|Issuing Body:||National Copyright Administration|
|Issuing Date:||May 7, 2009|
|Effective Date:||June 15, 2009|
China's National Copyright Administration has formulated new rules designed to update and standardize the administration of, and administrative penalties for, copyright violations. The Implementing Measures for Administrative Copyright Penalties (Copyright Administration Measures), which took effect on June 15, 2009, replace the old rules of the same name, which date back to September 2003. The Copyright Administration Measures refer to and punish copyright violations enumerated in other laws and regulations, such as the Copyright Law of the People's Republic of China and the Regulations on Computer Software Protection.
China has worked hard to draft, modernize and enforce intellectual property laws since it joined the World Trade Organization in 2001, in part because the government perceives the development of intellectual property law as essential to China's economic well-being. In June 2008, for example, the State Council issued the Compendium of China's National Intellectual Property Strategy, which declared the ambitious goal of developing China into an international leader in the creation, use, protection and management of all types of intellectual property rights. Since then, China Law Update has summarized several regulatory and legal efforts to reach those goals, such as the Amendments to the Patent Law of the People's Republic of China (China Law Update, February 2009) and the Interpretation of the Supreme People's Court on the Application of the Law Concerning Several Issues Regarding the Trials of Civil Disputes Related to the Protection of Well-known Trademarks (June 2009).
It is against this backdrop that the Copyright Administration Measures were issued.
Key Changes in the Copyright Administration Measures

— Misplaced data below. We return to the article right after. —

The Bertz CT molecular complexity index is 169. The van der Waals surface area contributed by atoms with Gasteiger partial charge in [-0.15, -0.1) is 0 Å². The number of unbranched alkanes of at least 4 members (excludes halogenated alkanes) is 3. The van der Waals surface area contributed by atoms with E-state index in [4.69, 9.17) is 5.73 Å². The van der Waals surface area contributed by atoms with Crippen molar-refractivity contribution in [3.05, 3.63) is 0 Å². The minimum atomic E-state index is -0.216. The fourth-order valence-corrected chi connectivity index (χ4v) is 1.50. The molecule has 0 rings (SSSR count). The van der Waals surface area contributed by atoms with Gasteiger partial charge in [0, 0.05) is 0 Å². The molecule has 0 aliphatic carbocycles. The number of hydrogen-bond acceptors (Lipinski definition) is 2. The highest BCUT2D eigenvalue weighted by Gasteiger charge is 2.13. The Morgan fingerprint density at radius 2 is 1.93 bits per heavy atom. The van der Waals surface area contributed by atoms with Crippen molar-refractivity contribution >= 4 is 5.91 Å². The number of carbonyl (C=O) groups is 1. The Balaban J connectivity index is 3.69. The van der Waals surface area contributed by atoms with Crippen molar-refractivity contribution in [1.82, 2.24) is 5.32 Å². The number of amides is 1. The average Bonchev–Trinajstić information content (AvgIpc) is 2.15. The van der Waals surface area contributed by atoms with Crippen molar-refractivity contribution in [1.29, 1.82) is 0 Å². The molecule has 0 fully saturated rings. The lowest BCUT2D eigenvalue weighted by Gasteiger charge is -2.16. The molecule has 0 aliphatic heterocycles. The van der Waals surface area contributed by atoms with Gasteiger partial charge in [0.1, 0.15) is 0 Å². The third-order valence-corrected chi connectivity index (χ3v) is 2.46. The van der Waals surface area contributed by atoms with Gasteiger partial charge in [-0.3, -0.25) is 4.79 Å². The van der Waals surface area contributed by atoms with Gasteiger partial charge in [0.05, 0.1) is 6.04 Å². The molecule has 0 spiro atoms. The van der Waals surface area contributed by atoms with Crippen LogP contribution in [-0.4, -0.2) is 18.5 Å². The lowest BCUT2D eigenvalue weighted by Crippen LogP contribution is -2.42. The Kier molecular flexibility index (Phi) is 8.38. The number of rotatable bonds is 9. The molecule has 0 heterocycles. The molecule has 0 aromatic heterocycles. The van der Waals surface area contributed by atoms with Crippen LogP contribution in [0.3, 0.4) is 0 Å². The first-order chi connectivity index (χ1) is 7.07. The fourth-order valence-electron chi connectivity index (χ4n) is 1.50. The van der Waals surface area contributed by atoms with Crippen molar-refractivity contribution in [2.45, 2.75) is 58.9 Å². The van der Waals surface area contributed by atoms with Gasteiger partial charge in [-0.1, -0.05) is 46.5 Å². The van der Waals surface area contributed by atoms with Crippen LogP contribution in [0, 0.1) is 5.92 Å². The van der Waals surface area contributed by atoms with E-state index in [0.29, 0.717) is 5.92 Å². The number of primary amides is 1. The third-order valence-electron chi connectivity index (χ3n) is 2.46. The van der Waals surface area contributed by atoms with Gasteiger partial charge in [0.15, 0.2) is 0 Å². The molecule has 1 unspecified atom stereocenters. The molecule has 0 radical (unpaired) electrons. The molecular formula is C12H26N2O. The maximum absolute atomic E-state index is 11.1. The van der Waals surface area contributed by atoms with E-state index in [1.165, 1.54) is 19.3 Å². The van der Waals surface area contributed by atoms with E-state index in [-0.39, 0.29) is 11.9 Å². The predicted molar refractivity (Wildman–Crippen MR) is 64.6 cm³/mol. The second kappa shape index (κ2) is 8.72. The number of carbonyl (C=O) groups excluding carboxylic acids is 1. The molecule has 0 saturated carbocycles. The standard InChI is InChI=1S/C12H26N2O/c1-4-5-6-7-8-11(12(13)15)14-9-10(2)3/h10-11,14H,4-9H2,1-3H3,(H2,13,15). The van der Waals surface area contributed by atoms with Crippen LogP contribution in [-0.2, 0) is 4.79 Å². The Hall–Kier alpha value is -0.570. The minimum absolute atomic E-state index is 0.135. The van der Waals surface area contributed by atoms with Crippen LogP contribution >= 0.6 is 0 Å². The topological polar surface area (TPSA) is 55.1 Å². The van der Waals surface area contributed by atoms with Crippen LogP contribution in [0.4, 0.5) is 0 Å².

The Copyright Administration Measures regulate—and punish—modern methods of copyright infringement, such as the unauthorized distribution of copyrighted work via the Internet and the unjustified refusal by an Internet service provider to disclose information relating to suspected infringement.
Compared with the 2003 version of China's copyright administration rules, the new rules make several important changes:
- The Copyright Administration Measures include guidelines and a legal foundation for punishing on-line piracy.
- The National Copyright Administration has been given expanded powers, the most significant of which is the ability to confiscate equipment used to make or store infringing materials.
- The thresholds for what constitutes severe infringement have been lowered. Illegal profits of as little as RMB 2500 will result in a violation being considered severe. Similarly, if the aggregate value of infringing works—both sold and unsold—is just RMB 15,000, it constitutes a severe violation.
- A work bearing a false signature is deemed to be an infringing work.
The Copyright Administration Measures are in part designed to bring China's administrative law up to date, taking into account acts that were made illegal under the Regulations on the Protection of Information Network Dissemination Rights and the Regulations on Collective Copyright Administration, both of which were enacted after the old copyright administration rules.
To combat widespread copyright infringement via the Internet within China, the Copyright Administration has also sought to enhance administrative supervision over digital copyright infringement. The Copyright Administration Measures expand the reasons for which the administration or its branches may confiscate devices used for installing or storing infringing products. In cases that involve information network dissemination rights infringement, the rules grant jurisdiction over investigating and imposing administrative penalties to the local Copyright Administration where the infringer resides, where the server or other devices are situated, or where the infringing Web site is registered.
In summary, the Copyright Administration Measures systematically improve the legal regime for copyright protection in China. With the expected commencement of revisions to the PRC Copyright Law, enhanced copyright protection and more uniform and transparent judicial and administrative supervision can be expected.